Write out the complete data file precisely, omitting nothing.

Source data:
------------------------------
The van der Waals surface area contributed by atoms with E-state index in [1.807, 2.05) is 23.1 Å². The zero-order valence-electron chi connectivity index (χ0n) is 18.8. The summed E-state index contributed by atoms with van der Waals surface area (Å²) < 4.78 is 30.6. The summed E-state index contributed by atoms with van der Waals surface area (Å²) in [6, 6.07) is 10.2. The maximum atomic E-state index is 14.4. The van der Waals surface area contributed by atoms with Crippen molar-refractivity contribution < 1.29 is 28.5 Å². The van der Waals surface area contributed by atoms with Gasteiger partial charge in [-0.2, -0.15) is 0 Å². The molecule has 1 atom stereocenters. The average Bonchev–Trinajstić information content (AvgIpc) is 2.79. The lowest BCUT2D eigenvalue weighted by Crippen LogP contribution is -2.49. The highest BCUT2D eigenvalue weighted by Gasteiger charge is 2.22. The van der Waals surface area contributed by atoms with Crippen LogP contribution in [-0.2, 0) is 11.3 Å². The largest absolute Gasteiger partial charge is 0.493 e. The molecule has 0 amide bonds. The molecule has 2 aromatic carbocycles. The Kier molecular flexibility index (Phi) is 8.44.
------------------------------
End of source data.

The van der Waals surface area contributed by atoms with E-state index in [1.807, 2.05) is 23.1 Å². The zero-order valence-electron chi connectivity index (χ0n) is 18.8. The summed E-state index contributed by atoms with van der Waals surface area (Å²) < 4.78 is 30.6. The summed E-state index contributed by atoms with van der Waals surface area (Å²) in [6, 6.07) is 10.2. The maximum atomic E-state index is 14.4. The van der Waals surface area contributed by atoms with Crippen molar-refractivity contribution < 1.29 is 28.5 Å². The van der Waals surface area contributed by atoms with Gasteiger partial charge in [-0.2, -0.15) is 0 Å². The molecule has 1 atom stereocenters. The average Bonchev–Trinajstić information content (AvgIpc) is 2.79. The lowest BCUT2D eigenvalue weighted by Crippen LogP contribution is -2.49. The highest BCUT2D eigenvalue weighted by Gasteiger charge is 2.22. The van der Waals surface area contributed by atoms with Crippen LogP contribution in [-0.2, 0) is 11.3 Å². The largest absolute Gasteiger partial charge is 0.493 e. The molecule has 0 amide bonds. The molecule has 2 aromatic carbocycles. The Kier molecular flexibility index (Phi) is 8.44.